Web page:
Though it was a rainy and stormy day, today to The Hague. Why?
From Dutch daily NRC, paper edition, 20 October 2007:
In The Hague, yesterday the new art exhibition place Gemak started, a result of coöperation by the Free Academy and the The Hague Municipal Museum. The first exhibition is about Iraq … [called] Green Zone/Red Zone, showing work of both European and Iraqi artists. Gemak calls itself a ‘center for art, society, and politics‘. …
Iraqi artist Rashad Selim during the past two months was a guest of the Free Academy. He already left his native country in 1983 and has lived in London since …
‘In 2003, I went back to Baghdad. The city looked like a monstrous dinner table, with bits bitten off everywhere; and it becomes worse day by day. It will get worse still. Once, Baghdad used to have forty galleries. Now, there is said to be just one, which sometimes is open, and sometimes is not’.
You can see anger clearly in many of the exhibited works. For instance, there is a series of monumental collages by the British artists’ duo Peter Kennard and Cat Picton Phillipps, made from pages from tabloids like The Sun and bleeding Arabic newspapers. The artists worked at the images for a long time with hammers and razors until they looked ragged.
Of the Iraqi artist Hana Mal Allah, who left Iraq as one of the last artists, there are three maps of Baghdad. With some imagination, one can still see the river Tigris. However, the rest of the city maps is scorched pitch black. …
Green Zone/Red Zone. Until 31 January  in Gemak, Paviljoensgracht 20, The Hague.
The artists in this exhibition are:
* Marc Bijl (Rotterdam, the Netherlands, 1973). He contributed three big stars in the colours of the Iraqi flag, stained by the occupation in black and bloody colours.
* Peter Kennard (London, 1949) & Cat Picton Phillips (Edinburgh, 1972). One of their big works here is Policy papers from 2007. It shows Gordon Brown and Tony Blair (sitting comfortably, however, with blood stains on Blair) on one half. On the other half, Iraqis watching in horror as another one of their people dies.
* Paul Chan (Hong Kong, 1973; lives in the USA). He has a video, recorded in 2003, just after the invasion, about a female Iraqi Britney Spears fan in her early teens. Is she still alive by now?
* Rashad Selim (Khartoum, Sudan, 1957; lives in London).
* Hana Mal Allah (Thee Qar, Irak, 1958).
* Adel Abidin (Baghdad, 1973; lives in Finland). He had a video of a small Iraqi girl, learning to pronounce “standard vocabulary” words. Words like: genocide; oil; Bush.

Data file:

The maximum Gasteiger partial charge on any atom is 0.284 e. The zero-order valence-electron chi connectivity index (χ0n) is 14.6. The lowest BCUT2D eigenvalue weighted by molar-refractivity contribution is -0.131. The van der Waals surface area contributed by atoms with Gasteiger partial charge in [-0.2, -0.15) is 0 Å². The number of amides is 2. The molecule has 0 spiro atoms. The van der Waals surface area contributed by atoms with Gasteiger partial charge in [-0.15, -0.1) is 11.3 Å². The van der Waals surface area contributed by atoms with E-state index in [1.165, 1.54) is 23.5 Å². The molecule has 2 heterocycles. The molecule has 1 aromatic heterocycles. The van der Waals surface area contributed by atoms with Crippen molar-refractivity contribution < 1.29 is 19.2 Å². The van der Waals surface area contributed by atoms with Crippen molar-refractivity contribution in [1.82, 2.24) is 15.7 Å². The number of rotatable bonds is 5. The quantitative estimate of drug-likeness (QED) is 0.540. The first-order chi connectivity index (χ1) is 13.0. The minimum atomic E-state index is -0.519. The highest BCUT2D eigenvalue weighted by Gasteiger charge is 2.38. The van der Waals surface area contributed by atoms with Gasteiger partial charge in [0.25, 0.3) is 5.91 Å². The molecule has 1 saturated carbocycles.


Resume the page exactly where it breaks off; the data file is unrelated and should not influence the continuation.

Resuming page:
* Nedim Kufi (Baghdad, 1962; lives in the Netherlands).
* Wafaa Bilal (Iraq 1966; lives in the USA).
* Open Shutters Project (Iraq / UK). In this exhibition, that project showed photos and statements by Iraqi women about how the war ruined their lives. One of them recalled how just before Bush’s invasion she had predicted at work that occupation would make the lives of Iraqis worse than Palestinians’. Her colleagues, back then, had laughed. ‘Today, all they can do is cry’.
* Independent Film & Television College, Baghdad. This college is still called ‘Baghdad’. However, like so many other Iraqis, they have fled to Damascus in Syria. One of their short documentary films was about refugees: Iraqis who had fled to another part of Iraq, where there used to be a fun fair before the occupation; to live there in tents. And about other Iraqis, planning to flee across the border. As the college itself did in 2006.
Another documentary film by them is about a café in Baghdad, which used to be patronized by many artists and intellectuals, but is closed now. One of the patrons told how, just after the 2003 invasion, he wanted to find out whether the USA was really a country of democracy, as they proclaimed; or a “McCarthyist, oppressive” USA. He proposed plans to democratize Iraq. He continued that Paul Bremer, then the US colonial governor in Iraq, did nothing with those plans, and ruled autocratically.
This exhibition shows so much more clearly than corporate media news how George W. Bush’s war has destroyed and keeps destroying the lives and culture of ordinary people in Iraq.
Many Iraqis in Syria fled during U.S. troop buildup: here.